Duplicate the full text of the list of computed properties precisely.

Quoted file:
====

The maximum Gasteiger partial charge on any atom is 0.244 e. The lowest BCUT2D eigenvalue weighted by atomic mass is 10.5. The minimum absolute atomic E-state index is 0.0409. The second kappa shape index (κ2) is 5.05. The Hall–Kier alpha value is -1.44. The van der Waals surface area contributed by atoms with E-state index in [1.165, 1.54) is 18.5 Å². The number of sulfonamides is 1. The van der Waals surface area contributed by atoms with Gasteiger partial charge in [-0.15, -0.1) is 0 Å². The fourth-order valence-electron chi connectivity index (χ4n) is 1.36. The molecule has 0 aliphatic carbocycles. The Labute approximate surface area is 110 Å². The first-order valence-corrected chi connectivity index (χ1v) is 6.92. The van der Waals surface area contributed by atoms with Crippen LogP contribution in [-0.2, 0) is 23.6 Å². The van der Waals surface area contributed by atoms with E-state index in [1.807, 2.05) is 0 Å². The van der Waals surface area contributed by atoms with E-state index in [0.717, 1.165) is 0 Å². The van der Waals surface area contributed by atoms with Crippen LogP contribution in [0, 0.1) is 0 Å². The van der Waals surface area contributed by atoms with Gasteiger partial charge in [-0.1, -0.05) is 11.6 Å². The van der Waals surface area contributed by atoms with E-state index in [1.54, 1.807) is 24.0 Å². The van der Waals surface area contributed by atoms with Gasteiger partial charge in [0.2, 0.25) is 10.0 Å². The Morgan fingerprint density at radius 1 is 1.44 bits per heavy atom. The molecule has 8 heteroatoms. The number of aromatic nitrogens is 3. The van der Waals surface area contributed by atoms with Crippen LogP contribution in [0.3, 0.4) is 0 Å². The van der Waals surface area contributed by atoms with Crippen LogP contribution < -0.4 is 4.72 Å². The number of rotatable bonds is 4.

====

The maximum Gasteiger partial charge on any atom is 0.244 e. The lowest BCUT2D eigenvalue weighted by atomic mass is 10.5. The minimum absolute atomic E-state index is 0.0409. The second kappa shape index (κ2) is 5.05. The Hall–Kier alpha value is -1.44. The van der Waals surface area contributed by atoms with E-state index in [1.165, 1.54) is 18.5 Å². The number of sulfonamides is 1. The van der Waals surface area contributed by atoms with Gasteiger partial charge in [-0.15, -0.1) is 0 Å². The fourth-order valence-electron chi connectivity index (χ4n) is 1.36. The molecule has 0 aliphatic carbocycles. The Labute approximate surface area is 110 Å². The first-order valence-corrected chi connectivity index (χ1v) is 6.92. The van der Waals surface area contributed by atoms with Crippen LogP contribution in [-0.2, 0) is 23.6 Å². The van der Waals surface area contributed by atoms with E-state index in [1.807, 2.05) is 0 Å². The van der Waals surface area contributed by atoms with E-state index in [0.717, 1.165) is 0 Å². The van der Waals surface area contributed by atoms with Crippen LogP contribution in [0, 0.1) is 0 Å². The van der Waals surface area contributed by atoms with Gasteiger partial charge in [-0.1, -0.05) is 11.6 Å². The van der Waals surface area contributed by atoms with E-state index in [1.54, 1.807) is 24.0 Å². The van der Waals surface area contributed by atoms with Gasteiger partial charge in [0.2, 0.25) is 10.0 Å². The Morgan fingerprint density at radius 1 is 1.44 bits per heavy atom. The molecule has 8 heteroatoms. The number of aromatic nitrogens is 3. The van der Waals surface area contributed by atoms with Crippen LogP contribution in [0.3, 0.4) is 0 Å². The van der Waals surface area contributed by atoms with Crippen LogP contribution < -0.4 is 4.72 Å². The number of rotatable bonds is 4.